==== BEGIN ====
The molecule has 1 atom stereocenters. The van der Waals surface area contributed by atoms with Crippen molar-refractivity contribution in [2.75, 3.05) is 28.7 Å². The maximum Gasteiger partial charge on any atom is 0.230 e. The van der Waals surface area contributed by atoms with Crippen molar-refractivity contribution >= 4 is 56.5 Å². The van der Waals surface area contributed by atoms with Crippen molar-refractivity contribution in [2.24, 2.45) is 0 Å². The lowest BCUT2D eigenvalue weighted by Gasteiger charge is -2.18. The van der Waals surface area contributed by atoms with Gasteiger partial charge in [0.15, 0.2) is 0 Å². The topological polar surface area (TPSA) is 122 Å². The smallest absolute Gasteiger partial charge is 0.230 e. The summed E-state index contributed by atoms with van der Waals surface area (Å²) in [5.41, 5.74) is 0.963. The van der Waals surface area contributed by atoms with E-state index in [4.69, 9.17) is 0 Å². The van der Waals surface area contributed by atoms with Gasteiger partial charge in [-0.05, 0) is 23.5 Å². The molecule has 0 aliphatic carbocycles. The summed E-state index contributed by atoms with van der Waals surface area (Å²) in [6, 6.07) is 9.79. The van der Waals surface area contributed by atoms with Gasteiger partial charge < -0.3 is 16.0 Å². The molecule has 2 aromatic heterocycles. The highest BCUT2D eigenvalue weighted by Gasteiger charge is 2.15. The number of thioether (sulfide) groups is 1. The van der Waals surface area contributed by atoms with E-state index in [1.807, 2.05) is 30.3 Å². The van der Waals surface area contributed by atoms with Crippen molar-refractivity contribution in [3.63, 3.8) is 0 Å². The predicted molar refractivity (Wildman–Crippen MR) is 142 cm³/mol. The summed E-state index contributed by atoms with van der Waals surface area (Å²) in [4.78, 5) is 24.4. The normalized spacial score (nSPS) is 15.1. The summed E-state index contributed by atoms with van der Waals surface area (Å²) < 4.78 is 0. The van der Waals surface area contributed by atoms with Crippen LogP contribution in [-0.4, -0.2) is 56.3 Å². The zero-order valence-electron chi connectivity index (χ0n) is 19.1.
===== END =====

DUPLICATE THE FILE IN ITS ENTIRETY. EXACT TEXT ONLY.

The molecule has 1 atom stereocenters. The van der Waals surface area contributed by atoms with Crippen molar-refractivity contribution in [2.75, 3.05) is 28.7 Å². The maximum Gasteiger partial charge on any atom is 0.230 e. The van der Waals surface area contributed by atoms with Crippen molar-refractivity contribution >= 4 is 56.5 Å². The van der Waals surface area contributed by atoms with Crippen molar-refractivity contribution in [2.24, 2.45) is 0 Å². The lowest BCUT2D eigenvalue weighted by Gasteiger charge is -2.18. The van der Waals surface area contributed by atoms with Gasteiger partial charge in [0.15, 0.2) is 0 Å². The topological polar surface area (TPSA) is 122 Å². The smallest absolute Gasteiger partial charge is 0.230 e. The summed E-state index contributed by atoms with van der Waals surface area (Å²) in [5.41, 5.74) is 0.963. The van der Waals surface area contributed by atoms with E-state index in [4.69, 9.17) is 0 Å². The van der Waals surface area contributed by atoms with Gasteiger partial charge in [-0.05, 0) is 23.5 Å². The molecule has 0 aliphatic carbocycles. The summed E-state index contributed by atoms with van der Waals surface area (Å²) in [6, 6.07) is 9.79. The van der Waals surface area contributed by atoms with Gasteiger partial charge < -0.3 is 16.0 Å². The molecule has 2 aromatic heterocycles. The highest BCUT2D eigenvalue weighted by Gasteiger charge is 2.15. The number of thioether (sulfide) groups is 1. The van der Waals surface area contributed by atoms with E-state index in [1.807, 2.05) is 30.3 Å². The van der Waals surface area contributed by atoms with Crippen molar-refractivity contribution in [3.63, 3.8) is 0 Å². The predicted molar refractivity (Wildman–Crippen MR) is 142 cm³/mol. The summed E-state index contributed by atoms with van der Waals surface area (Å²) in [4.78, 5) is 24.4. The normalized spacial score (nSPS) is 15.1. The summed E-state index contributed by atoms with van der Waals surface area (Å²) < 4.78 is 0. The van der Waals surface area contributed by atoms with Crippen LogP contribution in [-0.4, -0.2) is 56.3 Å². The zero-order valence-electron chi connectivity index (χ0n) is 19.1.